If `x`

is a matrix, it is taken as a two-dimensional contingency
table, and hence its entries should be nonnegative integers.
Otherwise, both `x`

and `y`

must be vectors of the same
length. Incomplete cases are removed, the vectors are coerced into
factor objects, and the contingency table is computed from these.

For a 2x2 contingency table, such as \(X=[n_1,n_2;n_3,n_4]\), the normalized difference in proportions between the two categories, given in each column, can be written with pooled variance (Score statistic) as $$T(X)=\frac{\hat{p}_2-\hat{p}_1}{\sqrt{\hat{p}(1-\hat{p})(\frac{1}{c_1}+\frac{1}{c_2})}},$$ where \(\hat{p}=(n_1+n_3)/(n_1+n_2+n_3+n_4)\), \(\hat{p}_2=n_2/(n_2+n_4)\), \(\hat{p}_1=n_1/(n_1+n_3)\), \(c_1=n_1+n_3\) and \(c_2=n_2+n_4\). Alternatively, with unpooled variance (Wald statistic), the difference in proportions can we written as $$T(X)=\frac{\hat{p}_2-\hat{p}_1}{\sqrt{\frac{\hat{p}_1(1-\hat{p}_1)}{c_1}+\frac{\hat{p}_2(1-\hat{p}_2)}{c_2}}}.$$ The probability of observing \(X\) is $$P(X)=\frac{c_1!c_2!}{n_1!n_2!n_3!n_4!}p^{n_1+n_2}(1-p)^{n_3+n_4},$$ where \(p\) is the unknown nuisance parameter.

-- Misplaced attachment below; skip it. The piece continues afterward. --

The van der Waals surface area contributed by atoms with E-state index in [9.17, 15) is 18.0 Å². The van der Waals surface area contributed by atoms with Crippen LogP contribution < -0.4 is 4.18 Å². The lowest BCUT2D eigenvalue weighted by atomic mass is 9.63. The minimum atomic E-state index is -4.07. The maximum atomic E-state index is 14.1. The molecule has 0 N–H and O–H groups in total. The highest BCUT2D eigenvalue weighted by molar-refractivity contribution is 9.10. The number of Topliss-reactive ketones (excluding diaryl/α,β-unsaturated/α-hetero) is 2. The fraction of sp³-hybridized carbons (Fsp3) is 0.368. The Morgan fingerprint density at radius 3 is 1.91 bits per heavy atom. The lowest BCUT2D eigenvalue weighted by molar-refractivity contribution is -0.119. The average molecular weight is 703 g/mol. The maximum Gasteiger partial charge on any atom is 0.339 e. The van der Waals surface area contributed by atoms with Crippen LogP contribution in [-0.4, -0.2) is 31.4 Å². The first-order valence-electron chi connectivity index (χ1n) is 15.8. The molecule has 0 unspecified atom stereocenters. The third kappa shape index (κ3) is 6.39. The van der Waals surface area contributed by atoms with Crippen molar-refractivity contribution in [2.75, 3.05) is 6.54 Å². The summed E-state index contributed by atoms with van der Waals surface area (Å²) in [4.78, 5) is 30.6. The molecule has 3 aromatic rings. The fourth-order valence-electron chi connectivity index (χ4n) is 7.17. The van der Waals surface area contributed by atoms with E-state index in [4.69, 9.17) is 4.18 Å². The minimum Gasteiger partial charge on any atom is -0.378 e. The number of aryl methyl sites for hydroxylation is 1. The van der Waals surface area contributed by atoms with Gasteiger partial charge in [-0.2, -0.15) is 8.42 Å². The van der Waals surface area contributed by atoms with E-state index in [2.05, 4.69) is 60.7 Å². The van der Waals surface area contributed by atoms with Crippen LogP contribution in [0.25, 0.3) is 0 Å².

Barnard's test considers all tables with category sizes \(c_1\) and \(c_2\) for a given \(p\). The p-value is the sum of probabilities of the tables having a score in the rejection region, e.g. having significantly large difference in proportions for a two-sided test. The p-value of the test is the maximum p-value calculated over all \(p\) between 0 and 1.

If `useStoredCSM`

is set to `TRUE`